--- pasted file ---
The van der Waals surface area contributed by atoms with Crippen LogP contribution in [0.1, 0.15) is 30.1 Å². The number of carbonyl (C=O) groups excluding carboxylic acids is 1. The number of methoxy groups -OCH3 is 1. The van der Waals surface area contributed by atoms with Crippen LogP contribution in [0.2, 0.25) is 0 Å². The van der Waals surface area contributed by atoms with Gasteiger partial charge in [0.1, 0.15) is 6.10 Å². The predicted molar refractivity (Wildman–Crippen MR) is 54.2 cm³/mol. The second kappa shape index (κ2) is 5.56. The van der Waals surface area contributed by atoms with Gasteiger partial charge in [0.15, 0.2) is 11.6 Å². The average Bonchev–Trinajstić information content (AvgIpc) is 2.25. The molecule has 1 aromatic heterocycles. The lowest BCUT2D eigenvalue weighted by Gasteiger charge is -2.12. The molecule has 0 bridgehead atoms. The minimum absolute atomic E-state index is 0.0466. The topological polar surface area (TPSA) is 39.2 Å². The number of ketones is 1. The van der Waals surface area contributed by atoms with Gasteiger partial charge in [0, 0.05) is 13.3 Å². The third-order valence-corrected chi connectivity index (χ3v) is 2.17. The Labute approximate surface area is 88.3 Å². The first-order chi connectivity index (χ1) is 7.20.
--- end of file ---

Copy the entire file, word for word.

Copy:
The van der Waals surface area contributed by atoms with Crippen LogP contribution in [0.1, 0.15) is 30.1 Å². The number of carbonyl (C=O) groups excluding carboxylic acids is 1. The number of methoxy groups -OCH3 is 1. The van der Waals surface area contributed by atoms with Crippen LogP contribution in [0.2, 0.25) is 0 Å². The van der Waals surface area contributed by atoms with Gasteiger partial charge in [0.1, 0.15) is 6.10 Å². The predicted molar refractivity (Wildman–Crippen MR) is 54.2 cm³/mol. The second kappa shape index (κ2) is 5.56. The van der Waals surface area contributed by atoms with Gasteiger partial charge in [0.15, 0.2) is 11.6 Å². The average Bonchev–Trinajstić information content (AvgIpc) is 2.25. The molecule has 1 aromatic heterocycles. The lowest BCUT2D eigenvalue weighted by Gasteiger charge is -2.12. The molecule has 0 bridgehead atoms. The minimum absolute atomic E-state index is 0.0466. The topological polar surface area (TPSA) is 39.2 Å². The number of ketones is 1. The van der Waals surface area contributed by atoms with Gasteiger partial charge in [0, 0.05) is 13.3 Å². The third-order valence-corrected chi connectivity index (χ3v) is 2.17. The Labute approximate surface area is 88.3 Å². The first-order chi connectivity index (χ1) is 7.20.